Marine Protected Areas

Our interest in marine protected areas developed in the mid-90s when marine resource scientists were beginning to ask general, strategic questions about how population persistence and fishery yield were going to behave when fish populations were distributed over a heterogeneous seascape with fishing mortality in some locations, but not others. Conventional fishery management had paid little attention to spatial variability.  We first used a simple age-structured model to show that conventional fishery management and management with MPAs were equivalent in the sense that the yield from MPAs would be about the same as that from proper conventional management.

Hastings, A. and L.W. Botsford.  1999.  Equivalence in yield from marine reserves and traditional fisheries management.  Science 284: 1537-1538.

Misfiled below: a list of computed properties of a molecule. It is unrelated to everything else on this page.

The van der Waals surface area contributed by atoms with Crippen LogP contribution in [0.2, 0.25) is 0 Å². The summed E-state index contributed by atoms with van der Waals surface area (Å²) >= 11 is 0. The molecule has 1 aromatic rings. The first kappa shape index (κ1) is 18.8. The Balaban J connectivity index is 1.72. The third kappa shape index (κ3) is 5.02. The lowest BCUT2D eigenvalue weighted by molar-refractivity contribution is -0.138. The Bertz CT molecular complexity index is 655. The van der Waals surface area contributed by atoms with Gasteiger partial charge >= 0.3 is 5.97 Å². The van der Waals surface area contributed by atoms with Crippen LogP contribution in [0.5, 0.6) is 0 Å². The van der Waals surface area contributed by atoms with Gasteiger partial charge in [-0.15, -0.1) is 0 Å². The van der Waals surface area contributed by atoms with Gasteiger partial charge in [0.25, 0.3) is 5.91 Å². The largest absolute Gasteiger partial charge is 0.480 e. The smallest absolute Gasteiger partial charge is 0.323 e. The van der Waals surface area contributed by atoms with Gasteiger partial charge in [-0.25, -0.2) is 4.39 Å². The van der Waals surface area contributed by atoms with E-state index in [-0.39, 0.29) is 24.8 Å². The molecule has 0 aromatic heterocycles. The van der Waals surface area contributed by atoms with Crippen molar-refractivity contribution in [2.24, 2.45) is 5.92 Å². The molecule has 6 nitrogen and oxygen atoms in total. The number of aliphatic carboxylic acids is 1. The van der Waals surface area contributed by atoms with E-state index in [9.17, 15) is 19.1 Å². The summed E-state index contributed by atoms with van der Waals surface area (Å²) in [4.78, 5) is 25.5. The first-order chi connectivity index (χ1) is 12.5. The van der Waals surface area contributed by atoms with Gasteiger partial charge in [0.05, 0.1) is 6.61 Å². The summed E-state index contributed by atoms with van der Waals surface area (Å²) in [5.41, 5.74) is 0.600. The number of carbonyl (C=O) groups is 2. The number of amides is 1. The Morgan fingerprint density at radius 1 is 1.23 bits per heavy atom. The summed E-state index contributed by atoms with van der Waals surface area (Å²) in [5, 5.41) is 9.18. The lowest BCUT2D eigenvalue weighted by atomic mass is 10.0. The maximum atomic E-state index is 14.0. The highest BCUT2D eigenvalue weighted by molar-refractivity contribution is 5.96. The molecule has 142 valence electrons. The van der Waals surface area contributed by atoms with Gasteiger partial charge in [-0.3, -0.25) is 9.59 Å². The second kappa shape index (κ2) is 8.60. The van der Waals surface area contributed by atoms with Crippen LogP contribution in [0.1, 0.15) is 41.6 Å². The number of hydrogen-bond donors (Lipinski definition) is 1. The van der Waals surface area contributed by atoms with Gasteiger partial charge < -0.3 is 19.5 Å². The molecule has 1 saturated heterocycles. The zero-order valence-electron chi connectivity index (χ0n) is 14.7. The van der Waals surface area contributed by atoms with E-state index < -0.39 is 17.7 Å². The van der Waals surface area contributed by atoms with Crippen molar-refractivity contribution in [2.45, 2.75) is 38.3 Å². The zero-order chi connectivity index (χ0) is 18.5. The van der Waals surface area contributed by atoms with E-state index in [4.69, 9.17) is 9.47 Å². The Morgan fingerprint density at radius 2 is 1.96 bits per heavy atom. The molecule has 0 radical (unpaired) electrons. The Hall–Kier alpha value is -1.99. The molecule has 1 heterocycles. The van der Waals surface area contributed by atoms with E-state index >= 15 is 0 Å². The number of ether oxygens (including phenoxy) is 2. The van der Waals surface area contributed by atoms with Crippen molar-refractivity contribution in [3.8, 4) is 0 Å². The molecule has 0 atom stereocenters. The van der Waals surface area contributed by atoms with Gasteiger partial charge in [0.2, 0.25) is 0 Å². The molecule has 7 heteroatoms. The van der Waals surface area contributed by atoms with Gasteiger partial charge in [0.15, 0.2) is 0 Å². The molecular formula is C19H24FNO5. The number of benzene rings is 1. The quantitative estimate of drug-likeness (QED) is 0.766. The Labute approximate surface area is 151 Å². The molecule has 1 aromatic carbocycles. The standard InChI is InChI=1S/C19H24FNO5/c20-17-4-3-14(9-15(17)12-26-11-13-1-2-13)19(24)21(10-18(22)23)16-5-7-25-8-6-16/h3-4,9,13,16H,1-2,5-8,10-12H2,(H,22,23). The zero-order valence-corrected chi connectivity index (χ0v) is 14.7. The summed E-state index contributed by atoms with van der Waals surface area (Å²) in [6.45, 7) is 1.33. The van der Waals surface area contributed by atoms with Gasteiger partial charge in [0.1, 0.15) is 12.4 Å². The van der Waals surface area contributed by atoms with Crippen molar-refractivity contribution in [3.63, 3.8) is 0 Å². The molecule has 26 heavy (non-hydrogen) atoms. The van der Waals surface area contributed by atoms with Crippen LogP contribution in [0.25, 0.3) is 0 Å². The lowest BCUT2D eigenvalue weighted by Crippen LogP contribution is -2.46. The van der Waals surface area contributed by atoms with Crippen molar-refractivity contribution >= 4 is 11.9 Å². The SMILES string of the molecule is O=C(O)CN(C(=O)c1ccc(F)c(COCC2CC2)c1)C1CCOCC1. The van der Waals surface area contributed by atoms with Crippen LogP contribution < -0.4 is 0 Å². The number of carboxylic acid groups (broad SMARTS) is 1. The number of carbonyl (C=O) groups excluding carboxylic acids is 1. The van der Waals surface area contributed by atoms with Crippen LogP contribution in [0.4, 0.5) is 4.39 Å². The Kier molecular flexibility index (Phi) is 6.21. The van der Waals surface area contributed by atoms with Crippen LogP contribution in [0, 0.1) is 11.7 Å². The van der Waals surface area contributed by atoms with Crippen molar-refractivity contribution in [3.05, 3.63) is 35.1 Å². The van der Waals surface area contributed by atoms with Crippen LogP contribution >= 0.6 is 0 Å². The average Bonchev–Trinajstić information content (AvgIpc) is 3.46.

Next we used another simple model to show that a marine species with dispersing larvae, inhabiting a network of periodic MPAs could persist in one of two ways:  1.  Self-persistence, by which a single subpopulation would persist in an isolated MPA if the dispersal distance was less than the dimension of the MPA, and 2.  Network persistence, by which species without big enough MPAs to persist alone, could persist if a specific fraction of the coastline was in MPAs.  This result for spatial population dynamics turned out to be linked to results from non-spatial population dynamics:  for heavy fishing between the MPAs, the fraction of the coastline required for network persistence was the same as the fraction of unfished lifetime egg production required for persistence of populations with conventional fishing, i.e., a value of FLEP (fraction of lifetime egg production) or in equivalent fisheries terminology SPR (spawning potential ratio) of about 35-40 percent.  With less fishing the required fraction would be less.